Safe Motherhood – Leave No-one Behind


By Toni Pyke

Justice, Peace and Ecology Coordinator

Association of Leaders of Missionaries and Religious of Ireland AMRI


Prevention of Obstetric Fistula campaign

“…We sold our livestock to raise money for treatment in five hospitals, but I was not healed…I stopped attending Church, due to the foul smell and walking difficulties. We stopped sharing a bed and my husband started going outside the marriage because of the foul smell. I also sold my 3 hectares of land for treatment and I closed my fruit business and started tilling other people’s farms for my family.

One day, a Catholic sister informed me about Jamaa hospital, where I could be treated for free. I fundraised for the fare and travelled to the hospital and was treated for free. I got cured and went home.

I live in a grass thatched house, because I could no longer afford a better house…I used to wear pampers, but turned into using old washable rags that were used by our grandmothers. I got well, but now I am suffering as I used to milk my cows and goats. My husband regrets marrying me and complains he has been made poor by my obstetric fistula condition…

Obstetric fistula cripples women because one can bath more than 3 times a day and use lubricants but is still not hygienically clean. The urine is ever leaking, leaving a foul smell in the house…

…I urge the county governments to include women with fistula in free maternity delivery. We urge counties to construct roads, health facilities and to train and provide medics with expertise on fistula and treatment at all hospitals. I can tell all women that obstetric fistula is treatable, and one can get back to her normal duties.”


These are the spoken words of Anna John from Kitui County in Kenya who experienced an obstetric fistula in 2007. With support from the Good Shepherd Sisters in Kenya, Anna was able to access the necessary surgery to repair her fistula. She recorded her story to share in a webinar entitled: Obstetric Fistula – A Human Rights Perspective hosted by the Association of Leaders of Missionaries and Religious of Ireland (AMRI) on 17 November 2021. The focus of the webinar was to explore and reflect on the human rights realities of women and girls who are impacted by obstetric fistula.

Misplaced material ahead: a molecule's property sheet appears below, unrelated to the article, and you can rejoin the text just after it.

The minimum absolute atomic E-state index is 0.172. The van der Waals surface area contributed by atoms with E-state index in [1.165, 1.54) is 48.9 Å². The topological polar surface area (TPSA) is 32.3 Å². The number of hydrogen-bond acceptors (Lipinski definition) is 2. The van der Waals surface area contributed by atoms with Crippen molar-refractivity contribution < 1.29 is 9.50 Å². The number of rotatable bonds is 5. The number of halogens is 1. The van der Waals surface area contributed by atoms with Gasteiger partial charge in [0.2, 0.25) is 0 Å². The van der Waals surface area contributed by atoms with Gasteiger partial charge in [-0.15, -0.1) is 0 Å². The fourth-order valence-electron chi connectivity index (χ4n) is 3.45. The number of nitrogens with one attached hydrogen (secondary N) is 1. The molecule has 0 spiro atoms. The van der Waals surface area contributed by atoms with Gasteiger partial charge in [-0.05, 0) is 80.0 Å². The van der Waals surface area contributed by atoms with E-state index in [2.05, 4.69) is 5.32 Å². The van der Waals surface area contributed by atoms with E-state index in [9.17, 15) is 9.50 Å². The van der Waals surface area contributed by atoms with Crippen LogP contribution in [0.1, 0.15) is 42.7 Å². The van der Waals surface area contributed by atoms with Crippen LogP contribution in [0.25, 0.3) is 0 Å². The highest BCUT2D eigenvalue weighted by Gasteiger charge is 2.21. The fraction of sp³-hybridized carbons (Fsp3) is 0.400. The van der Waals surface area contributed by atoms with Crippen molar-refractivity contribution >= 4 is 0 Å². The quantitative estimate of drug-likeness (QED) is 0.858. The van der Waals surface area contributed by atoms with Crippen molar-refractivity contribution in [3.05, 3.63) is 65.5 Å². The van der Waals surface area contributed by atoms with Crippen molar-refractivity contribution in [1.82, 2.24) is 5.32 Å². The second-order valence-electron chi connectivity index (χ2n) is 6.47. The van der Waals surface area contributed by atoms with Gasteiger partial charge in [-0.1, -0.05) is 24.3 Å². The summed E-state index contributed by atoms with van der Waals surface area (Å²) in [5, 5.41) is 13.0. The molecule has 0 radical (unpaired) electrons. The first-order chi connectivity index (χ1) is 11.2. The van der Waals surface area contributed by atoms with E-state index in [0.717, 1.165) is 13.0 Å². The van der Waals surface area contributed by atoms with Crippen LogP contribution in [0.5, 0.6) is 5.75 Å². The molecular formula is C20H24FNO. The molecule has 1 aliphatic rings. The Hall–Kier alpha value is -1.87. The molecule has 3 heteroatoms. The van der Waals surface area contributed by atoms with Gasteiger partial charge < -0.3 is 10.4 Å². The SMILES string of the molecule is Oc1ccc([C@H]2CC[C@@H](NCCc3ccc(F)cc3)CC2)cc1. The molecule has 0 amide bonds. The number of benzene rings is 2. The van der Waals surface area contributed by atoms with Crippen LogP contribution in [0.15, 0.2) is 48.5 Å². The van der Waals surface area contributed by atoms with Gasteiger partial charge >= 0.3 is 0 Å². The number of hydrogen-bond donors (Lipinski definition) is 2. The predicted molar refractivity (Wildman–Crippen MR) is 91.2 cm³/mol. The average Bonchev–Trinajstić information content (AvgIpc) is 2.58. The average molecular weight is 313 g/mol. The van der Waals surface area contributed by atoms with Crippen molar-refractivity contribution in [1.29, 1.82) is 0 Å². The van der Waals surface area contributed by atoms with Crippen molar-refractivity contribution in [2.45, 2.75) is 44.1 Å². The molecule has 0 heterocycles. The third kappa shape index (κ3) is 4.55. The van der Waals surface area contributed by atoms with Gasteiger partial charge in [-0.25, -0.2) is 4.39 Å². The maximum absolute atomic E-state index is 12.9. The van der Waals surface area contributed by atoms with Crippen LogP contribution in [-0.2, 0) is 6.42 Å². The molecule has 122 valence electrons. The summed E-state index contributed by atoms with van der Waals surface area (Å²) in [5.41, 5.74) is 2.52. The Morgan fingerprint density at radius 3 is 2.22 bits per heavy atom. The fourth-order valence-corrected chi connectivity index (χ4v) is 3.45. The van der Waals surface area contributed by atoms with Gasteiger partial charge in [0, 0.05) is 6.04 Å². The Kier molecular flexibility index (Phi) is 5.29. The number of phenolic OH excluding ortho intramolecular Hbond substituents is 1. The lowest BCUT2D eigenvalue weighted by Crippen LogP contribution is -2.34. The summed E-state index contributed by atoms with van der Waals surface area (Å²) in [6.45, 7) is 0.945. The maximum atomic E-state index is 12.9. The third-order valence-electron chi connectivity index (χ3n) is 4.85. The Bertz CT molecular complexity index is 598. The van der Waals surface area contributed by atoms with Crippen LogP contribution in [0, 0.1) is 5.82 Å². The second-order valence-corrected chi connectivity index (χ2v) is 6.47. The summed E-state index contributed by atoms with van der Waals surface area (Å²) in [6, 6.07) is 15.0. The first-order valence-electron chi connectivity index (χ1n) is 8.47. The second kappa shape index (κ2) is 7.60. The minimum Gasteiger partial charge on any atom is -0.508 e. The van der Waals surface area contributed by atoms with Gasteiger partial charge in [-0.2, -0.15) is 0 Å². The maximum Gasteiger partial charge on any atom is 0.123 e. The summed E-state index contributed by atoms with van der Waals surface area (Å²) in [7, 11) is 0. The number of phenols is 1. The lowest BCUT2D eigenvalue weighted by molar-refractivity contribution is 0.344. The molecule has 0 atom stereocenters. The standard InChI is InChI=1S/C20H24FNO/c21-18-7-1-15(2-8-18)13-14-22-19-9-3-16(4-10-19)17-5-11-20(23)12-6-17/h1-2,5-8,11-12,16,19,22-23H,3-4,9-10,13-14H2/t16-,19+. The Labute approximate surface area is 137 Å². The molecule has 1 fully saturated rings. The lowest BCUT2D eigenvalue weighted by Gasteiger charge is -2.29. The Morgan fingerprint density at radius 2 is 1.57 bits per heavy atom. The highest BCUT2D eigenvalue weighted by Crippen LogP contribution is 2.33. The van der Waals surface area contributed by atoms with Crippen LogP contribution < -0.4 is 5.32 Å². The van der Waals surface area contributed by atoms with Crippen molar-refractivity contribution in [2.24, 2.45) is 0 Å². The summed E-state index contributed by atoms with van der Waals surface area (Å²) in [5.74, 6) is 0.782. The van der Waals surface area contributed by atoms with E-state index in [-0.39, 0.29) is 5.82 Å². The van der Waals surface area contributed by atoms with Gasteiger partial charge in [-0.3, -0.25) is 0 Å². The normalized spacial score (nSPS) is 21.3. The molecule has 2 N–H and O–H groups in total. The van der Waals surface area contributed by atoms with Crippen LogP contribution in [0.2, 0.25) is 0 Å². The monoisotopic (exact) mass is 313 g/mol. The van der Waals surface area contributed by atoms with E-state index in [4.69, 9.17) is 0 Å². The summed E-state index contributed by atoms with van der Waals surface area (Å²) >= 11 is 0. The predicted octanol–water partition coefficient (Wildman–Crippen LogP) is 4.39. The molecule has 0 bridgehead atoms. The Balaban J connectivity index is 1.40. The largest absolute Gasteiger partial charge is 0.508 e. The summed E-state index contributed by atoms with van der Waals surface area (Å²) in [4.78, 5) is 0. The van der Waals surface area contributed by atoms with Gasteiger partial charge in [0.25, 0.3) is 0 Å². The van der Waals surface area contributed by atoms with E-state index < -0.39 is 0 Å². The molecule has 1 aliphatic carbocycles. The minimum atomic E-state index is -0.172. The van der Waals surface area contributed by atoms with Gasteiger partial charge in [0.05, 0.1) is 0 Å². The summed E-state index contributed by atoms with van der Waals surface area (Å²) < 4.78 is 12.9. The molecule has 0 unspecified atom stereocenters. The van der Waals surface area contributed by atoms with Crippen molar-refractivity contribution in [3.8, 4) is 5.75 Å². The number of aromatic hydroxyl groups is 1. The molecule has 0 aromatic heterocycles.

What is obstetric fistula?

Obstetric fistula occurs after a prolonged or obstructed labour that results in an abnormal opening between a woman’s birth canal and her urinary tract and/or rectum. The physical injury results in one or both urinal and faecal incontinence and other medical complications such as infection.

In countries with high quality and affordable health-care systems, obstetric fistula has virtually been eradicated. Yet, in countries with limited or poor healthcare facilities, some 500 000+ women and girls currently live with obstetric fistula, mostly in sub-Saharan Africa and Asia. And there are an estimated 50 000-100 000 new cases annually, although the WHO reports that these statistics are difficult to estimate accurately “due to the lack of commitment in addressing and resolving this problem”.

Obstetric fistula through obstructed labour is directly linked to one of the major causes of maternal mortality. Many women who develop fistula(e) deliver stillborn babies in the process and some can become infertile. In countries where motherhood is key to a woman’s social relevance in her community, this is devastating.


Obstetric fistula is a neglected public health and human rights issue

Much of the attention in responding to obstetric fistula has concentrated on surgery to repair fistula/e, which for less complex cases can have a success rate of almost 90%. But it can be difficult for women to access or afford surgery. Given their most often rural locations and low status within their community, quality pre-natal care is limited and the prospect of medical support for an obstructed labour is minimal. In several countries up to 50% of deliveries take place in the home with no professional midwife in attendance.

The isolation of the women, along with the limitations in the capacity of trained medical surgeons to conduct fistula repair, makes the possibility of accessing repair surgery ever more difficult. Then there are the associated costs with getting to a hospital that provides fistula surgery. Most often, these are in the capital city far from rural areas.

The experience of obstetric fistula is both a cause and a consequence of the denial of women’s basic human rights. In addition to the physical injury, there are longer-lasting damaging lived experiences of injustice, trauma and denial of basic human rights. These include mobility impairment, psychosocial repercussions along with heightened economic hardship and social consequences such as stigmatisation, isolation, divorce, neglect, shame, diminished self-esteem, abuse, ostracization and abandonment by their families and communities. The realities of their poverty, their lack of access to education, to appropriate healthcare or maternal care, their experiences of malnutrition, lack of access or supports for economic independence and often who inhabit a subordinated status within their community.

Those left furthest behind